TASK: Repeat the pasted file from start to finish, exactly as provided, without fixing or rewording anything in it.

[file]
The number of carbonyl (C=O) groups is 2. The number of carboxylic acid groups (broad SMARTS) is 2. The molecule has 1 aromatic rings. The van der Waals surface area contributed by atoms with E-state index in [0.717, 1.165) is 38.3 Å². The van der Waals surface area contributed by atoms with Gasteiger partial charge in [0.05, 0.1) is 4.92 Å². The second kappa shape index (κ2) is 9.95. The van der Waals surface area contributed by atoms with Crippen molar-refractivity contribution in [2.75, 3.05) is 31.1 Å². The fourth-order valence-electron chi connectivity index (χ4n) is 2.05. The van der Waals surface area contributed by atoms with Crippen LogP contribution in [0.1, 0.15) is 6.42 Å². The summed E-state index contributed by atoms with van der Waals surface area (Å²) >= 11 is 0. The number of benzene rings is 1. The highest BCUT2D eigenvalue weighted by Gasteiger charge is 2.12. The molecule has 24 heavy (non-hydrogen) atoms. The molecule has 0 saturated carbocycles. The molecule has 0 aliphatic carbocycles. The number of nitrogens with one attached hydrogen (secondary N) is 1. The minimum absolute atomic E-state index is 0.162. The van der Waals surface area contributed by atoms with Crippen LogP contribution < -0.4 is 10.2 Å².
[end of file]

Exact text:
The number of carbonyl (C=O) groups is 2. The number of carboxylic acid groups (broad SMARTS) is 2. The molecule has 1 aromatic rings. The van der Waals surface area contributed by atoms with E-state index in [0.717, 1.165) is 38.3 Å². The van der Waals surface area contributed by atoms with Gasteiger partial charge in [0.05, 0.1) is 4.92 Å². The second kappa shape index (κ2) is 9.95. The van der Waals surface area contributed by atoms with Crippen molar-refractivity contribution in [2.75, 3.05) is 31.1 Å². The fourth-order valence-electron chi connectivity index (χ4n) is 2.05. The van der Waals surface area contributed by atoms with Crippen LogP contribution in [0.1, 0.15) is 6.42 Å². The summed E-state index contributed by atoms with van der Waals surface area (Å²) >= 11 is 0. The number of benzene rings is 1. The highest BCUT2D eigenvalue weighted by Gasteiger charge is 2.12. The molecule has 24 heavy (non-hydrogen) atoms. The molecule has 0 saturated carbocycles. The molecule has 0 aliphatic carbocycles. The number of nitrogens with one attached hydrogen (secondary N) is 1. The minimum absolute atomic E-state index is 0.162. The van der Waals surface area contributed by atoms with Crippen LogP contribution < -0.4 is 10.2 Å².